December 2016: International Wound Journal
Hannah Trøstrup, Per Holstein, Lars Christophersen, Bo Jørgensen, Tonny Karlsmark, Niels Høiby, Claus Moser, Magnus S Ågren
Chronic wounds and in particular diabetic foot ulcers (DFUs) are a growing clinical challenge, but the underlying molecular pathophysiological mechanisms are unclear. Recently, we reported reduced levels of the immunomodulating and antimicrobial S100A8/A9 in non-healing venous leg ulcers (VLUs), while another study found increased S100A8/A9 in DFUs. To clarify these apparently contradictory findings, we compared S100A8/A9 as well as an inducer, lipopolysaccharide (LPS) and selected innate immune response mediators in wound fluids from non-healing DFUs and VLUs with healing wounds...
July 2016: Archives of Dermatological Research
Joshua D Fox, Katherine L Baquerizo-Nole, Freya Van Driessche, Elizabeth Yim, Bernard Nusbaum, Francisco Jimenez, Robert S Kirsner
BACKGROUND: A man in his 60s with recurrent venous leg ulcers (VLUs) presented with an 18-month history of a VLU on his medial left leg measuring 59.3 cm(2). He had been treated with multi- component compression bandages without significant decrease in ulcer size. Given the ulcer's size, refractory nature, and history of recurrence, the authors sought to optimize the patient's healing. METHODS: Approximately 23% of the total wound was treated using punch grafts (PGs) harvested from different locations on the body based on hair density using the "stick and place" method...
April 2016: Wounds: a Compendium of Clinical Research and Practice
Marjolein Birgitte Maessen-Visch, Catherine van Montfrans
Compression therapy and treating venous insufficiency is the standard of care for venous leg ulcers. The need for debridement on healing venous leg ulcers is still debated. Dressings are often used under compression bandages to promote faster healing and prevent adherence of the bandage to the ulcer. A wide range of dressings is available, including modern dressings with different kinds of biological activity. Microbial burden is believed to underlie delayed healing, but the exact role of microbiofilm in wound healing is uncertain...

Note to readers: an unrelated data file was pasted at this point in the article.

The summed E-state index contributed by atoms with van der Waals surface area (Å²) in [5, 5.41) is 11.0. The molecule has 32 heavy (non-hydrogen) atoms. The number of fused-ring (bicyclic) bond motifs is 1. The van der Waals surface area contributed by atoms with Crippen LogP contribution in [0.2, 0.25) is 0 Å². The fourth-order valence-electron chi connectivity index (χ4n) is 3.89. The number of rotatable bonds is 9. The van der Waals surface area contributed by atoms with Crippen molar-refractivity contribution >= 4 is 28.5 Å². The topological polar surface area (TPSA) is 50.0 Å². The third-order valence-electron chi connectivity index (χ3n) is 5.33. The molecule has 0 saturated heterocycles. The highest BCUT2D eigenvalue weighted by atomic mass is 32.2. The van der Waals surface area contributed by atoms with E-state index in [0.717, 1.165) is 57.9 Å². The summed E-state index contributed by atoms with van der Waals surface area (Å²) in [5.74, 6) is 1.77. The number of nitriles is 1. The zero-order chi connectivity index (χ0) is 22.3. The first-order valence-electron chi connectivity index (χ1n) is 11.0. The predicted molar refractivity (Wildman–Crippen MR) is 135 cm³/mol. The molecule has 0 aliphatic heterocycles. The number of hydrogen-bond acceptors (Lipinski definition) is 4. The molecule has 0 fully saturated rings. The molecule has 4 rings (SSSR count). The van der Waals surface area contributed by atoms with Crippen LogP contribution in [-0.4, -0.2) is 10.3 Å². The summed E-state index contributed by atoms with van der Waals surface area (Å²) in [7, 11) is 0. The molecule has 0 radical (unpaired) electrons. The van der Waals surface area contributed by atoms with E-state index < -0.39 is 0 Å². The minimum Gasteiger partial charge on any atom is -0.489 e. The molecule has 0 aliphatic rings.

March 2016: Phlebology
Joseph D Raffetto
Venous leg ulcer (VLU) is one of the most common lower extremity ulcerated wound, and is a significant healthcare problem with implications that affect social, economic, and the well-being of a patient. VLU can have debilitating related problems which require weekly medical care and may take months to years to heal. The pathophysiology of VLU is complex, and healing is delayed in many patients due to a persistent inflammatory condition. Patient genetic and environmental factors predispose individuals to chronic venous diseases including VLU...
March 2016: Phlebology